My client now has one 5′ x 6′ frame on either side of his living/great room.
These are hung with the clips I show in the pix below…
We didn’t need the magnets at the bottom after all. They both hung flat against the wall.
Next, I ‘ll post some pix of the frames with the paintings inside of the frames.
Here is Steve and Heather’s daughter’s picture in the new frame.
The client who commissioned 2 sets of Shoji covered in my previous blog posts; ask me to build him two 5′ wide by 6′ tall picture frames.
The client had a Tori gate in mind when he designed the frames to showcase a bunch of large canvasses that he can rotate according to artist’s whim… He ask for these to hang on either wall of his great room in his new spacious house near OHSU. They are clear Fir (with 1/4″ thick inner frame of Alder plywood) to match the trim and the shoji in the same room, including a little shoji for the projection screen he uses sometimes. I just took these to the finisher on Friday so they will look much different when sprayed with lacquer. He has several paintings that are sized so they can be hung in the center and the painting exposes 3-5″ of the inner frame. These took a incredible amount of work as all the individual pieces (rails and stiles) are glued up of several pieces and covered with 3/16″ veneer to try and get a handle on the weight and the darn wood staying/not staying straight.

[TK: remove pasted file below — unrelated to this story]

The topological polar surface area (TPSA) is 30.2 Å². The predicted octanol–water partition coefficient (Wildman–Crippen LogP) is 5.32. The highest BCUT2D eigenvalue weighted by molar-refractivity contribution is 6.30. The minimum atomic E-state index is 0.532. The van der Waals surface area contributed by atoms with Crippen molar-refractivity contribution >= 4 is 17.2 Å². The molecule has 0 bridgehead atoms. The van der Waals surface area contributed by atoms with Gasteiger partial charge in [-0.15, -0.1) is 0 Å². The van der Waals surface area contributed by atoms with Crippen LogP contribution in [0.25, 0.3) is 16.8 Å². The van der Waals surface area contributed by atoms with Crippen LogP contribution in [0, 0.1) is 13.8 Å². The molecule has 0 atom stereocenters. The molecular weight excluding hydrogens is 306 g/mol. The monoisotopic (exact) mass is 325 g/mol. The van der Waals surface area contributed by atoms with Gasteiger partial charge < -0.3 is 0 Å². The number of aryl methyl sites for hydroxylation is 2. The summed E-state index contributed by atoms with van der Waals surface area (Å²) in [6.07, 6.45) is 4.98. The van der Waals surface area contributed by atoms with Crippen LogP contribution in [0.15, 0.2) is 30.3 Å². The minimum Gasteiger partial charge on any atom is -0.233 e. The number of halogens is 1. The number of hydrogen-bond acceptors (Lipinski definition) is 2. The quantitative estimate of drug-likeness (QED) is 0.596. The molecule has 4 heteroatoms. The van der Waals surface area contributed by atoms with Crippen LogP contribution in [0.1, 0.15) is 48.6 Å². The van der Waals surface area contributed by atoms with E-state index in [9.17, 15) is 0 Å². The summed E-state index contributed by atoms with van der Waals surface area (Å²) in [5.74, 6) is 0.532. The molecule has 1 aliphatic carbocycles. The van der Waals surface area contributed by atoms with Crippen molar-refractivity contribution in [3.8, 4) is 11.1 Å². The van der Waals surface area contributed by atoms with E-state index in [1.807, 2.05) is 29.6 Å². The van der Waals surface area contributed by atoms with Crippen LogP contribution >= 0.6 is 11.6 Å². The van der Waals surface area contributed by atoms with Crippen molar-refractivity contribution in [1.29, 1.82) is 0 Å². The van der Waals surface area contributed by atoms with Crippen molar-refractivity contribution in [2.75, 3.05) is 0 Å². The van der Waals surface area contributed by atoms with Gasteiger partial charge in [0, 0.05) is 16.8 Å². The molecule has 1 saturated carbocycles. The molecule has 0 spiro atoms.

I figured out a cool way to hang it so it will hug the wall with a kind of aluminum museum hanger and I have strong magnets to pull in at the bottom.